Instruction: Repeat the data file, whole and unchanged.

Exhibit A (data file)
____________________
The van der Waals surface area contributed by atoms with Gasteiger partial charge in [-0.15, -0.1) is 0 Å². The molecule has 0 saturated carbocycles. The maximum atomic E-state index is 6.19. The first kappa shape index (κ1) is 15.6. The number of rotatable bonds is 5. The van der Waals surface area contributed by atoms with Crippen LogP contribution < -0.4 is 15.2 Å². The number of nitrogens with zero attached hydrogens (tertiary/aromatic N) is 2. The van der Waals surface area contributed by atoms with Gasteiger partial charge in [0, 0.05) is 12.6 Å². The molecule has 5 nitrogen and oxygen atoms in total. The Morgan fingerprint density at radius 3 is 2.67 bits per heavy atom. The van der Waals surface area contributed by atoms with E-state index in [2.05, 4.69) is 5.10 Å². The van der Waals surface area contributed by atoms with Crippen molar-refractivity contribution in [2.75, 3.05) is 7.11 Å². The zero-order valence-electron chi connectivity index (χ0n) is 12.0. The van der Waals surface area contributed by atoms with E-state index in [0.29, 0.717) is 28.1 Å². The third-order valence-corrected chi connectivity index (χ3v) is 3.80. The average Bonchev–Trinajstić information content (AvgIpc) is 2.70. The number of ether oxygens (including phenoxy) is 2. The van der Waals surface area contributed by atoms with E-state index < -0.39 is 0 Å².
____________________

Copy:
The van der Waals surface area contributed by atoms with Gasteiger partial charge in [-0.15, -0.1) is 0 Å². The molecule has 0 saturated carbocycles. The maximum atomic E-state index is 6.19. The first kappa shape index (κ1) is 15.6. The number of rotatable bonds is 5. The van der Waals surface area contributed by atoms with Crippen LogP contribution < -0.4 is 15.2 Å². The number of nitrogens with zero attached hydrogens (tertiary/aromatic N) is 2. The van der Waals surface area contributed by atoms with Gasteiger partial charge in [0, 0.05) is 12.6 Å². The molecule has 5 nitrogen and oxygen atoms in total. The Morgan fingerprint density at radius 3 is 2.67 bits per heavy atom. The van der Waals surface area contributed by atoms with E-state index in [2.05, 4.69) is 5.10 Å². The van der Waals surface area contributed by atoms with Crippen molar-refractivity contribution in [2.75, 3.05) is 7.11 Å². The zero-order valence-electron chi connectivity index (χ0n) is 12.0. The van der Waals surface area contributed by atoms with E-state index in [0.29, 0.717) is 28.1 Å². The third-order valence-corrected chi connectivity index (χ3v) is 3.80. The average Bonchev–Trinajstić information content (AvgIpc) is 2.70. The number of ether oxygens (including phenoxy) is 2. The van der Waals surface area contributed by atoms with E-state index < -0.39 is 0 Å².